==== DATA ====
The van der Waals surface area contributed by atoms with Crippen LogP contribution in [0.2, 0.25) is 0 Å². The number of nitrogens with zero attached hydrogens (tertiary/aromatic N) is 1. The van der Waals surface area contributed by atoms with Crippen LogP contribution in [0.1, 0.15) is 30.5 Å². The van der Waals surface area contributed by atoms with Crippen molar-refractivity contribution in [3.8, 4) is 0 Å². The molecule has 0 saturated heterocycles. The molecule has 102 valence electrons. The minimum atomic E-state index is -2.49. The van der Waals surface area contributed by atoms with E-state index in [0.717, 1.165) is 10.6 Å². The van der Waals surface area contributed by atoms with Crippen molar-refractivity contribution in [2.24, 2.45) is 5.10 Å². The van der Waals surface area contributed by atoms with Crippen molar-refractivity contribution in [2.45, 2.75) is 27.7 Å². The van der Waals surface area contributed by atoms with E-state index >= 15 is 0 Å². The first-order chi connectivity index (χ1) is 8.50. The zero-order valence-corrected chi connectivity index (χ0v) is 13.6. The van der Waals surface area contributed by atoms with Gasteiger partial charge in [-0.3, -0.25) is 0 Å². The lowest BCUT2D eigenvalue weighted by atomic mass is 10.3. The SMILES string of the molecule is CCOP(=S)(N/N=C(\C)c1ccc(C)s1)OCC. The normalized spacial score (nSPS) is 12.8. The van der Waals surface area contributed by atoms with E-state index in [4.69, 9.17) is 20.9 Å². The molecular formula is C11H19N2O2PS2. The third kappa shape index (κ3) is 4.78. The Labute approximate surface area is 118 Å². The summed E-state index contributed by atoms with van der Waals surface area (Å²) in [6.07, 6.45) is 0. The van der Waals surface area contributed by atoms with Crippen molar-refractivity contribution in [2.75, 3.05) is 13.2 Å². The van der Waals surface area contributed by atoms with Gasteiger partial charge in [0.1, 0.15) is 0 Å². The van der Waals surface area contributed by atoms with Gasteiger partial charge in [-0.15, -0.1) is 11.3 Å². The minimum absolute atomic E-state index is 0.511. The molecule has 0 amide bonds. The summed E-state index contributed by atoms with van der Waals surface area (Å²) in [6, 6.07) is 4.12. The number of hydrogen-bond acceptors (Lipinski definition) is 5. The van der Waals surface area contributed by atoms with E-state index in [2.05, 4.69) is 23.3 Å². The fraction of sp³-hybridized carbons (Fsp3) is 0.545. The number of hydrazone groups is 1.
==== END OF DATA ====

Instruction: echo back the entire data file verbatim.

The van der Waals surface area contributed by atoms with Crippen LogP contribution in [0.2, 0.25) is 0 Å². The number of nitrogens with zero attached hydrogens (tertiary/aromatic N) is 1. The van der Waals surface area contributed by atoms with Crippen LogP contribution in [0.1, 0.15) is 30.5 Å². The van der Waals surface area contributed by atoms with Crippen molar-refractivity contribution in [3.8, 4) is 0 Å². The molecule has 0 saturated heterocycles. The molecule has 102 valence electrons. The minimum atomic E-state index is -2.49. The van der Waals surface area contributed by atoms with E-state index in [0.717, 1.165) is 10.6 Å². The van der Waals surface area contributed by atoms with Crippen molar-refractivity contribution in [2.24, 2.45) is 5.10 Å². The van der Waals surface area contributed by atoms with Crippen molar-refractivity contribution in [2.45, 2.75) is 27.7 Å². The van der Waals surface area contributed by atoms with E-state index >= 15 is 0 Å². The first-order chi connectivity index (χ1) is 8.50. The zero-order valence-corrected chi connectivity index (χ0v) is 13.6. The van der Waals surface area contributed by atoms with Gasteiger partial charge in [-0.3, -0.25) is 0 Å². The lowest BCUT2D eigenvalue weighted by atomic mass is 10.3. The SMILES string of the molecule is CCOP(=S)(N/N=C(\C)c1ccc(C)s1)OCC. The normalized spacial score (nSPS) is 12.8. The van der Waals surface area contributed by atoms with E-state index in [4.69, 9.17) is 20.9 Å². The molecular formula is C11H19N2O2PS2. The third kappa shape index (κ3) is 4.78. The Labute approximate surface area is 118 Å². The summed E-state index contributed by atoms with van der Waals surface area (Å²) in [6.07, 6.45) is 0. The van der Waals surface area contributed by atoms with Crippen molar-refractivity contribution in [2.75, 3.05) is 13.2 Å². The van der Waals surface area contributed by atoms with Gasteiger partial charge in [0.1, 0.15) is 0 Å². The van der Waals surface area contributed by atoms with Gasteiger partial charge in [-0.15, -0.1) is 11.3 Å². The minimum absolute atomic E-state index is 0.511. The molecule has 0 amide bonds. The summed E-state index contributed by atoms with van der Waals surface area (Å²) in [6, 6.07) is 4.12. The number of hydrogen-bond acceptors (Lipinski definition) is 5. The van der Waals surface area contributed by atoms with E-state index in [2.05, 4.69) is 23.3 Å². The fraction of sp³-hybridized carbons (Fsp3) is 0.545. The number of hydrazone groups is 1.